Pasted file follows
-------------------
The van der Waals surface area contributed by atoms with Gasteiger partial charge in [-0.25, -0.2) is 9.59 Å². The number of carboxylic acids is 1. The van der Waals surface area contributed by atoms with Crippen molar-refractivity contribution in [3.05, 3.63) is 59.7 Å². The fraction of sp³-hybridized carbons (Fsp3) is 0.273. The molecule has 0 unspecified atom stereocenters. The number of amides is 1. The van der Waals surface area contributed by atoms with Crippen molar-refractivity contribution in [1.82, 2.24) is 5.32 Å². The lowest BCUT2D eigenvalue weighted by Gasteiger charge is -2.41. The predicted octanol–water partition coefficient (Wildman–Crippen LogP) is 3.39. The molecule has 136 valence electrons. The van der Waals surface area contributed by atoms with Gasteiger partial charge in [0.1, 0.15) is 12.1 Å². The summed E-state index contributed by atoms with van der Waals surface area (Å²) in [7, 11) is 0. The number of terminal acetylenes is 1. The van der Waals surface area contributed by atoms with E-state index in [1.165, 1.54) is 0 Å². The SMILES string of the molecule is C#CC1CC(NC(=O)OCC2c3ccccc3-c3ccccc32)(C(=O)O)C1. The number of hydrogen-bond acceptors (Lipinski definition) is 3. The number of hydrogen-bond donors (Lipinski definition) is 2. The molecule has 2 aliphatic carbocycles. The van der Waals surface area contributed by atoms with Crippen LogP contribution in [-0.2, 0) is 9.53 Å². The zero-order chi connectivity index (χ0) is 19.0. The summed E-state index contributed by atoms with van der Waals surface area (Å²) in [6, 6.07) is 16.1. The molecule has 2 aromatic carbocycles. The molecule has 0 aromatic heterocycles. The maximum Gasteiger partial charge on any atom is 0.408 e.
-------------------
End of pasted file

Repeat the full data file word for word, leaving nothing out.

The van der Waals surface area contributed by atoms with Gasteiger partial charge in [-0.25, -0.2) is 9.59 Å². The number of carboxylic acids is 1. The van der Waals surface area contributed by atoms with Crippen molar-refractivity contribution in [3.05, 3.63) is 59.7 Å². The fraction of sp³-hybridized carbons (Fsp3) is 0.273. The molecule has 0 unspecified atom stereocenters. The number of amides is 1. The van der Waals surface area contributed by atoms with Crippen molar-refractivity contribution in [1.82, 2.24) is 5.32 Å². The lowest BCUT2D eigenvalue weighted by Gasteiger charge is -2.41. The predicted octanol–water partition coefficient (Wildman–Crippen LogP) is 3.39. The molecule has 136 valence electrons. The van der Waals surface area contributed by atoms with Gasteiger partial charge in [0.1, 0.15) is 12.1 Å². The summed E-state index contributed by atoms with van der Waals surface area (Å²) in [7, 11) is 0. The number of terminal acetylenes is 1. The van der Waals surface area contributed by atoms with E-state index in [1.165, 1.54) is 0 Å². The SMILES string of the molecule is C#CC1CC(NC(=O)OCC2c3ccccc3-c3ccccc32)(C(=O)O)C1. The number of hydrogen-bond acceptors (Lipinski definition) is 3. The number of hydrogen-bond donors (Lipinski definition) is 2. The molecule has 2 aliphatic carbocycles. The van der Waals surface area contributed by atoms with Crippen LogP contribution in [-0.2, 0) is 9.53 Å². The zero-order chi connectivity index (χ0) is 19.0. The summed E-state index contributed by atoms with van der Waals surface area (Å²) in [6, 6.07) is 16.1. The molecule has 2 aromatic carbocycles. The molecule has 0 aromatic heterocycles. The maximum Gasteiger partial charge on any atom is 0.408 e.